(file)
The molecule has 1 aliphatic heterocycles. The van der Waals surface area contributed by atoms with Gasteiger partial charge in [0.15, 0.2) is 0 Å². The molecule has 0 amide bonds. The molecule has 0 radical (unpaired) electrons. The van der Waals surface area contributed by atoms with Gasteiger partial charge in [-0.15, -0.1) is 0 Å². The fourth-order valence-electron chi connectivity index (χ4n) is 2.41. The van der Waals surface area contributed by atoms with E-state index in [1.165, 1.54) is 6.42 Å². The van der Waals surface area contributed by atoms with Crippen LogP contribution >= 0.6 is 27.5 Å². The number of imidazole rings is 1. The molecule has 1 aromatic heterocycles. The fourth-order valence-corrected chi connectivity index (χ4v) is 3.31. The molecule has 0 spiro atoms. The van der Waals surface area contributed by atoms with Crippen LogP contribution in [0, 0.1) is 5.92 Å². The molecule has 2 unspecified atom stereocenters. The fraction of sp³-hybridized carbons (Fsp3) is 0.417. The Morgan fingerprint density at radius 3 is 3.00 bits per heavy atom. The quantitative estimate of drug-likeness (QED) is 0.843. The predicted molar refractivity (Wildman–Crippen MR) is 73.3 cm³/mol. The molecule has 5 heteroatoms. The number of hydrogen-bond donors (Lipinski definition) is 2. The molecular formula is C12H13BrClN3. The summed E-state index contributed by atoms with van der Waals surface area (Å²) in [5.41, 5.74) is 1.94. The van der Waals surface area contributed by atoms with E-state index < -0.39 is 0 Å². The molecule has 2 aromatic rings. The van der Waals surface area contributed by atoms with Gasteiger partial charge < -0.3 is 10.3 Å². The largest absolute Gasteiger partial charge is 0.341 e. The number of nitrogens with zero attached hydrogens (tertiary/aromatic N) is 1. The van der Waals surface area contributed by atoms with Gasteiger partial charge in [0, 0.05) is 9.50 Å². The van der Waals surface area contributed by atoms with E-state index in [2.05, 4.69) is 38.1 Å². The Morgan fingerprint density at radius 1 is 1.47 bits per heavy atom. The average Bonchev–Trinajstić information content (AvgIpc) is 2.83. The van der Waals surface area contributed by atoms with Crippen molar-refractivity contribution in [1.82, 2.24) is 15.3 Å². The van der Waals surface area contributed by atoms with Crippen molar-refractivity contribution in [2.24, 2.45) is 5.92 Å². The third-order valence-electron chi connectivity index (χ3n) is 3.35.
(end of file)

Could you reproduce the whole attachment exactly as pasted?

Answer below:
The molecule has 1 aliphatic heterocycles. The van der Waals surface area contributed by atoms with Gasteiger partial charge in [0.15, 0.2) is 0 Å². The molecule has 0 amide bonds. The molecule has 0 radical (unpaired) electrons. The van der Waals surface area contributed by atoms with Gasteiger partial charge in [-0.15, -0.1) is 0 Å². The fourth-order valence-electron chi connectivity index (χ4n) is 2.41. The van der Waals surface area contributed by atoms with E-state index in [1.165, 1.54) is 6.42 Å². The van der Waals surface area contributed by atoms with Crippen LogP contribution >= 0.6 is 27.5 Å². The number of imidazole rings is 1. The molecule has 1 aromatic heterocycles. The fourth-order valence-corrected chi connectivity index (χ4v) is 3.31. The molecule has 0 spiro atoms. The van der Waals surface area contributed by atoms with Crippen LogP contribution in [0, 0.1) is 5.92 Å². The molecule has 2 unspecified atom stereocenters. The fraction of sp³-hybridized carbons (Fsp3) is 0.417. The Morgan fingerprint density at radius 3 is 3.00 bits per heavy atom. The quantitative estimate of drug-likeness (QED) is 0.843. The predicted molar refractivity (Wildman–Crippen MR) is 73.3 cm³/mol. The molecule has 5 heteroatoms. The number of hydrogen-bond donors (Lipinski definition) is 2. The molecular formula is C12H13BrClN3. The summed E-state index contributed by atoms with van der Waals surface area (Å²) in [5.41, 5.74) is 1.94. The van der Waals surface area contributed by atoms with E-state index < -0.39 is 0 Å². The molecule has 2 aromatic rings. The van der Waals surface area contributed by atoms with Gasteiger partial charge < -0.3 is 10.3 Å². The largest absolute Gasteiger partial charge is 0.341 e. The number of nitrogens with zero attached hydrogens (tertiary/aromatic N) is 1. The van der Waals surface area contributed by atoms with Gasteiger partial charge in [0, 0.05) is 9.50 Å². The van der Waals surface area contributed by atoms with E-state index in [2.05, 4.69) is 38.1 Å². The Morgan fingerprint density at radius 1 is 1.47 bits per heavy atom. The average Bonchev–Trinajstić information content (AvgIpc) is 2.83. The van der Waals surface area contributed by atoms with Crippen molar-refractivity contribution in [1.82, 2.24) is 15.3 Å². The van der Waals surface area contributed by atoms with Crippen molar-refractivity contribution in [2.24, 2.45) is 5.92 Å². The third-order valence-electron chi connectivity index (χ3n) is 3.35.